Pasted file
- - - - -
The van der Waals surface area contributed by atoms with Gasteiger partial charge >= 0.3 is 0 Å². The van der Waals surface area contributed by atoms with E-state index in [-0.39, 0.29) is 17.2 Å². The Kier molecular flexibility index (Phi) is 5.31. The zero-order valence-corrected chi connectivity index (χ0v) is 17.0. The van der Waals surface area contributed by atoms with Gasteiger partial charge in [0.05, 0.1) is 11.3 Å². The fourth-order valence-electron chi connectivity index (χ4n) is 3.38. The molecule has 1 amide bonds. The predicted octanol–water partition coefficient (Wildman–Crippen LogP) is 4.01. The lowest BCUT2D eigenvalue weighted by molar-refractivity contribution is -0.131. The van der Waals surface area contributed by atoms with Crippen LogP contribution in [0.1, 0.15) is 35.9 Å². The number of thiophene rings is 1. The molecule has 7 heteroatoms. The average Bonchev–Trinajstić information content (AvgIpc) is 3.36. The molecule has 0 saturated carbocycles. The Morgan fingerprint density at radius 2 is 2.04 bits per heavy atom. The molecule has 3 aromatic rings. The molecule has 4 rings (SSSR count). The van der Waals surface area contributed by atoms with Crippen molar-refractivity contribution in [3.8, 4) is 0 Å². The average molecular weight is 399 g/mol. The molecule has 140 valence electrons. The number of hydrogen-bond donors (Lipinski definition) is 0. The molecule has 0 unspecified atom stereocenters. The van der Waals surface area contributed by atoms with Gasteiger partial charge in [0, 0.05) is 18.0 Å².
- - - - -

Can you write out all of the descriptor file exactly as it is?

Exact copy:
The van der Waals surface area contributed by atoms with Gasteiger partial charge >= 0.3 is 0 Å². The van der Waals surface area contributed by atoms with E-state index in [-0.39, 0.29) is 17.2 Å². The Kier molecular flexibility index (Phi) is 5.31. The zero-order valence-corrected chi connectivity index (χ0v) is 17.0. The van der Waals surface area contributed by atoms with Gasteiger partial charge in [0.05, 0.1) is 11.3 Å². The fourth-order valence-electron chi connectivity index (χ4n) is 3.38. The molecule has 1 amide bonds. The predicted octanol–water partition coefficient (Wildman–Crippen LogP) is 4.01. The lowest BCUT2D eigenvalue weighted by molar-refractivity contribution is -0.131. The van der Waals surface area contributed by atoms with Crippen LogP contribution in [0.1, 0.15) is 35.9 Å². The number of thiophene rings is 1. The molecule has 7 heteroatoms. The average Bonchev–Trinajstić information content (AvgIpc) is 3.36. The molecule has 0 saturated carbocycles. The Morgan fingerprint density at radius 2 is 2.04 bits per heavy atom. The molecule has 3 aromatic rings. The molecule has 4 rings (SSSR count). The van der Waals surface area contributed by atoms with Crippen molar-refractivity contribution in [3.8, 4) is 0 Å². The average molecular weight is 399 g/mol. The molecule has 140 valence electrons. The number of hydrogen-bond donors (Lipinski definition) is 0. The molecule has 0 unspecified atom stereocenters. The van der Waals surface area contributed by atoms with Gasteiger partial charge in [0, 0.05) is 18.0 Å².